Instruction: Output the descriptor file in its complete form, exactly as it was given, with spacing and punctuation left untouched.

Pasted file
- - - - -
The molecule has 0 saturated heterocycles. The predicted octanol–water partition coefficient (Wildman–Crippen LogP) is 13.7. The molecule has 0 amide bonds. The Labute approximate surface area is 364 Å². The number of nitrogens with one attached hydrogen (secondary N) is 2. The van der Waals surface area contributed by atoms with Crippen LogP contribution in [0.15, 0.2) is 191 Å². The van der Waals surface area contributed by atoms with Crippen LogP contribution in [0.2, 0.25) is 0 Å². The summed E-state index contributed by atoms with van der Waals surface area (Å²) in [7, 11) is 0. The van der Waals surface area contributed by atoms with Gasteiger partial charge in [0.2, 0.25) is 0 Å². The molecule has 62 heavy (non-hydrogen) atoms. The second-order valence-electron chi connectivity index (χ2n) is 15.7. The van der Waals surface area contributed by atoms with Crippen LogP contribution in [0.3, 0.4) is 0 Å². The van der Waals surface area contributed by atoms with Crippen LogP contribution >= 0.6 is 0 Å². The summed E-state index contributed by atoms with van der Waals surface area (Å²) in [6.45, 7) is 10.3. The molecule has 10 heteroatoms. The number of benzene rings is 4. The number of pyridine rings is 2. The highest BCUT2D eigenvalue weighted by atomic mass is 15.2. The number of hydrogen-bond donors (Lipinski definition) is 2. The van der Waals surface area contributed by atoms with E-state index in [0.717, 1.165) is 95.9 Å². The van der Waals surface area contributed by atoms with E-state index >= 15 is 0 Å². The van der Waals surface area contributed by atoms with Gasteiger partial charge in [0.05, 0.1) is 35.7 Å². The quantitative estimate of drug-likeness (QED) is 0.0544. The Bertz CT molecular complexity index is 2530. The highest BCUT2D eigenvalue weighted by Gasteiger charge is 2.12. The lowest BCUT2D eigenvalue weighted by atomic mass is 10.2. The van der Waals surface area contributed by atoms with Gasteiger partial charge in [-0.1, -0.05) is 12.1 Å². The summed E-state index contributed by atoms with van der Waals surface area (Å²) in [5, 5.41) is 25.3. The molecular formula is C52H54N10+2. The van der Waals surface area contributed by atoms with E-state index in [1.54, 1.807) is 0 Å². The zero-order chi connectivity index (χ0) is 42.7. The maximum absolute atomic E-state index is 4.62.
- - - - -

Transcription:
The molecule has 0 saturated heterocycles. The predicted octanol–water partition coefficient (Wildman–Crippen LogP) is 13.7. The molecule has 0 amide bonds. The Labute approximate surface area is 364 Å². The number of nitrogens with one attached hydrogen (secondary N) is 2. The van der Waals surface area contributed by atoms with Crippen LogP contribution in [0.15, 0.2) is 191 Å². The van der Waals surface area contributed by atoms with Crippen LogP contribution in [0.2, 0.25) is 0 Å². The summed E-state index contributed by atoms with van der Waals surface area (Å²) in [7, 11) is 0. The van der Waals surface area contributed by atoms with Gasteiger partial charge in [0.2, 0.25) is 0 Å². The molecule has 62 heavy (non-hydrogen) atoms. The second-order valence-electron chi connectivity index (χ2n) is 15.7. The van der Waals surface area contributed by atoms with Crippen LogP contribution in [0.3, 0.4) is 0 Å². The van der Waals surface area contributed by atoms with Crippen LogP contribution >= 0.6 is 0 Å². The summed E-state index contributed by atoms with van der Waals surface area (Å²) in [6.45, 7) is 10.3. The molecule has 10 heteroatoms. The number of benzene rings is 4. The number of pyridine rings is 2. The highest BCUT2D eigenvalue weighted by atomic mass is 15.2. The number of hydrogen-bond donors (Lipinski definition) is 2. The van der Waals surface area contributed by atoms with E-state index in [0.717, 1.165) is 95.9 Å². The van der Waals surface area contributed by atoms with E-state index >= 15 is 0 Å². The van der Waals surface area contributed by atoms with Gasteiger partial charge in [0.05, 0.1) is 35.7 Å². The quantitative estimate of drug-likeness (QED) is 0.0544. The Bertz CT molecular complexity index is 2530. The highest BCUT2D eigenvalue weighted by Gasteiger charge is 2.12. The lowest BCUT2D eigenvalue weighted by atomic mass is 10.2. The van der Waals surface area contributed by atoms with Gasteiger partial charge in [-0.1, -0.05) is 12.1 Å². The summed E-state index contributed by atoms with van der Waals surface area (Å²) in [5, 5.41) is 25.3. The molecular formula is C52H54N10+2. The van der Waals surface area contributed by atoms with E-state index in [1.54, 1.807) is 0 Å². The zero-order chi connectivity index (χ0) is 42.7. The maximum absolute atomic E-state index is 4.62.